In 2017, the Equifax data breach was experienced as one of the most damaging data breaches in history. Cybercriminals accessed a massive trove of data on 148 million Americans that contained personally-identifying information, including 209,000 credit card numbers.

a hacker violation privacy acts causing a privacy lawsuit at equifax data breach

The full impact of the Equifax data breach is still being calculated. Its massive scope highlights ways in which credit reporting agencies and other third parties use our personal data—and the threat that poses to every American.

Understanding the breach

As companies have leaned into the technology that has helped them achieve their business goals, they haven’t always been as diligent with cybersecurity as they should have been.

Prior to the breach, Equifax had already conducted an internal audit that showed its network was vulnerable. The first Equifax data breach occurred in 2016, resulting in the leak of more than 430,000 names, addresses, social security numbers, and other types of information.

Still, when cybercriminals gained access to Equifax’s data in 2017, many of its cybersecurity systems were out of date. That allowed the hackers to maintain access from May to June of 2017—the second Equifax data breach—without being detected.

The constitutional right to privacy

Companies that collect personally identifying information have an obligation under the US Constitution to safeguard that data effectively. Although there is no specific “rights to privacy amendment,” you call the Bill of Rights the “rights to privacy constitution.” In general, courts and legal scholars agree.

Legal right to privacy

The most significant law that protects our right to privacy is the Privacy Act of 1974, which has been updated periodically to address changes in the information marketplace. In essence, the law enshrines individuals’ right to privacy and establishes duties that companies have when they collect, use, or share personal information.

Based on the Privacy Act’s protections, the FTC has published best practices for businesses when they’re in possession of consumer information.

  • Take stock—know what information you have
  • Scale down—keep only what you need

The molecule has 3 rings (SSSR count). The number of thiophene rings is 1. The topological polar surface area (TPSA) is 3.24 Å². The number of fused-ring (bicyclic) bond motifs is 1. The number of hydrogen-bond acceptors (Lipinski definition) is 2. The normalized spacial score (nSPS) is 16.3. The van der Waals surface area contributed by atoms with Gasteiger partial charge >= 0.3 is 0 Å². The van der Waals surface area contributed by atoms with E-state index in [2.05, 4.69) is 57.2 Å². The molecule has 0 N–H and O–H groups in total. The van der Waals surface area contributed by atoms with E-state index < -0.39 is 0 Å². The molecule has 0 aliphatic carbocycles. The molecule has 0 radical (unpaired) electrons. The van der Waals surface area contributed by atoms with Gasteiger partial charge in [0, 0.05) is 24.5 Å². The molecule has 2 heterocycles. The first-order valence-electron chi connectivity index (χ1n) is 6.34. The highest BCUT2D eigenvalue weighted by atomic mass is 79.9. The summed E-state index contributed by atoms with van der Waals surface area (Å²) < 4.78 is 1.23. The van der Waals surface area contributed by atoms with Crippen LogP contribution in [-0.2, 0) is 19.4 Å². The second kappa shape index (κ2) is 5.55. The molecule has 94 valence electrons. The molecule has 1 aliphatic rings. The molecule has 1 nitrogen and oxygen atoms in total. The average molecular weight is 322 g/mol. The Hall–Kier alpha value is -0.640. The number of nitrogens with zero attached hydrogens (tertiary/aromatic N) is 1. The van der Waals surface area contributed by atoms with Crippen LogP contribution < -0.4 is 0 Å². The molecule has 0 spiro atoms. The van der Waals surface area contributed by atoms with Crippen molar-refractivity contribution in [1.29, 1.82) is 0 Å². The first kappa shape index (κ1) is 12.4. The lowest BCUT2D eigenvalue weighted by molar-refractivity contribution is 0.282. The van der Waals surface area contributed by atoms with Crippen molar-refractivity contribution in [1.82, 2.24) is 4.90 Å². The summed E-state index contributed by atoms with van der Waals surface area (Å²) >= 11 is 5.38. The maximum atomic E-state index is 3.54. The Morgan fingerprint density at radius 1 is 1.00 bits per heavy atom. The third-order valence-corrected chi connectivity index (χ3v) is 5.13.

• Lock it—keep it protected from cybercriminals
  • Pitch it—properly dispose of information when it’s no longer needed
  • Plan ahead—create a plan to respond to security incidents.

What we can learn from the Equifax data breach

Unfortunately, the biggest lesson of the Equifax breach is that it can happen anytime. Cybercrime is a multibillion-dollar business, and even businesses with highly sophisticated data security run the risk of being breached.

Knowing this, though, consumers can take steps to protect themselves. Some recommendations include:

  • Pay with an app (PayPal or Apple Pay) instead of a credit card
  • Use a signature instead of a PIN to identify yourself at the point of sale
  • Avoid scam emails related to data breaches (and everything else)
  • Study your statements to make sure there aren’t suspicious charges
  • Use cash whenever possible

The Equifax data breach settlement

Given the damage done to consumers by the Equifax data breach, the company agreed to a settlement of up to $425 million to help people who had experienced fraud or identity theft.

The initial deadline to file claims was January 22, 2020. However, if you discover misuse of your personal information you can still get free identity restoration services even if you didn’t file a claim for other benefits.

If you’ve been impacted by a data breach, including the Equifax data breach, and need help to access benefits, contact Napoli Shkolnik today for a free consultation.